Samsung is likely to work with the hedge fund proposing its split than against it this time around
A couple of days ago New York-based hedge fund Elliott Associates publicly proposed that Samsung Electronics be split up into a holding and operating company as well as give shareholders a one-time dividend amounting to $27 billion from the company’s cash reserves. Elliott owns 0.62 percent of Samsung Electronics so it’s well within its rights to publicly make that demand which has also found support from countless minority shareholders. Samsung Electronics shares surged to a new record high following the proposal, but there’s more here than meets the eye. Samsung – particularly the founding Lee family – and Elliott Associates have a strained relationship after the bitter proxy battle of 2015.
We first need to get a sense of Samsung’s corporate structure to gain a better understanding of what Elliott wants to achieve and what it tried to achieve last year. The Samsung Group is a family-run conglomerate, they are commonly known as chaebols in South Korea and the country has quite a few of them, such as Samsung rival LG. There are 58 affiliates under the conglomerate’s umbrella all of which are bound together by a complex web of cross-shareholders.
Elliott’s fight with Samsung and by extension with the Lee family last year was over the proposed merger of Samsung C&T and Cheil Industries. It argued that the Lee family orchestrated this deal to consolidate their power over Samsung Electronics – which is most certainly the crown jewel of the Samsung empire – at the expense of minority shareholders. Elliott had a 7.1 percent stake in Samsung C&T at that time while heir apparent Lee Jae Yong who is also the vice chairman of Samsung Electronics and his family members owned 42 percent of Cheil Industries which itself owned just 1.4 percent of Samsung C&T.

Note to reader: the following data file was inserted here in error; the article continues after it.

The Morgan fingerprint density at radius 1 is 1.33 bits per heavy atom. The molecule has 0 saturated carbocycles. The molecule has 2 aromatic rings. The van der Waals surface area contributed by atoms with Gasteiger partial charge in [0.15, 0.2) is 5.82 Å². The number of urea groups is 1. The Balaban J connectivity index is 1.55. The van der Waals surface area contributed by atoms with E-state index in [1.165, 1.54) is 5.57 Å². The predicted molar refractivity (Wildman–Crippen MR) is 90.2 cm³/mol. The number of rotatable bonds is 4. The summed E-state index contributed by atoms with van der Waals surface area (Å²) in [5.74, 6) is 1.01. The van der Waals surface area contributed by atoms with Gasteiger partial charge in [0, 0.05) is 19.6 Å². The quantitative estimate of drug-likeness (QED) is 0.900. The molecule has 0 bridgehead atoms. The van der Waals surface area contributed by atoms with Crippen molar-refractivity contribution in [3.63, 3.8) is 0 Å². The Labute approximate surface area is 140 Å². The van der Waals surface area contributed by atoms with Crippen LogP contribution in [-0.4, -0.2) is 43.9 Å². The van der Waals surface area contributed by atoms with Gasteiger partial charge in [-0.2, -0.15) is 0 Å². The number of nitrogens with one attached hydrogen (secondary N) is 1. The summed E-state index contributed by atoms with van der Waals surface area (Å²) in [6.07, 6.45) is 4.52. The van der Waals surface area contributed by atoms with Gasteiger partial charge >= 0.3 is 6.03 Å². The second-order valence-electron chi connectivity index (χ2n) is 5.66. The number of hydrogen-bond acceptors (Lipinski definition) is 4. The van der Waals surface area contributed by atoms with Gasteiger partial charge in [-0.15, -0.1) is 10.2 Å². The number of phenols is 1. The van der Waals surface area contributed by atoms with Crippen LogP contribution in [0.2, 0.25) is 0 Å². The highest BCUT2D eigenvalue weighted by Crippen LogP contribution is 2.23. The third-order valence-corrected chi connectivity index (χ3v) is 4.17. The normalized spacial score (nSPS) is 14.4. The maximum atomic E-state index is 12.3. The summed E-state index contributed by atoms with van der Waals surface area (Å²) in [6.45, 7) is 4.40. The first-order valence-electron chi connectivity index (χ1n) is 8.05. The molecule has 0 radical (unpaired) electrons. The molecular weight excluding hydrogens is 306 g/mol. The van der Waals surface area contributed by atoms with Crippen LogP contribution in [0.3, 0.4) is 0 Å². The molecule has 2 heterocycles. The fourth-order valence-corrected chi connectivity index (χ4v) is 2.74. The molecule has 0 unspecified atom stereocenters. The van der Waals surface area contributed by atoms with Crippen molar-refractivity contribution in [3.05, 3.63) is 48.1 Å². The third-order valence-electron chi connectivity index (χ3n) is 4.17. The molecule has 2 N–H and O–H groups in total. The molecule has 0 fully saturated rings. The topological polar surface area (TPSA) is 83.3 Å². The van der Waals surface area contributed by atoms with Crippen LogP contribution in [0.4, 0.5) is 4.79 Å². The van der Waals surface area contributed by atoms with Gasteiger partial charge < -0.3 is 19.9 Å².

Now stay with me here because this is where it gets interesting. Prior to the merger, Samsung C&T owned 4.2 percent of Samsung Electronics. A takeover of Samsung C&T by Cheil Industries would allow the Lee family to further consolidate their stake in Samsung Electronics, they already own 4.8 percent of it directly. Samsung C&T also owns 19.3 percent of Samsung Life Insurance Co. while the Lee family has a 20.8 percent stake in this affiliate. Samsung Life owns 7.4 percent of Samsung Electronics. So even with a direct single-digit stake in the conglomerate’s crown jewel, these cross-shareholdings, and last year’s merger have helped the Lee family cement their hold over Samsung Electronics.
Elliott rallied minority shareholders behind it and also approached the courts in South Korea in a bid to block this merger but the Lee family was able to put together two-thirds of the votes needed for the merger to go through. While the conglomerate said that it would listen to those who proposed the deal and take action on some proposed measures, Elliott then asked Samsung C&T to buyback its stake after it lost the proxy battle.
Industry watchers say that this merger was just one of the first steps that the Lee family took last year to increase their control over the conglomerate as they initiate the succession. Samsung has only had a chairman in name only as the current 73-year-old patriarch Lee Kun-hee suffered a heart attack in 2014 and has since been confined to the bed. His 47-year-old son Lee Jae Yong is undoubtedly the heir apparent and the C&T-Cheil merger was widely accepted as one of the ways he and his two sisters firmly brought the entity under their control. Lee Jae Yong was recently named to a seat on the company’s board of directors which was another crucial step before his eventual elevation to the chairman of the group.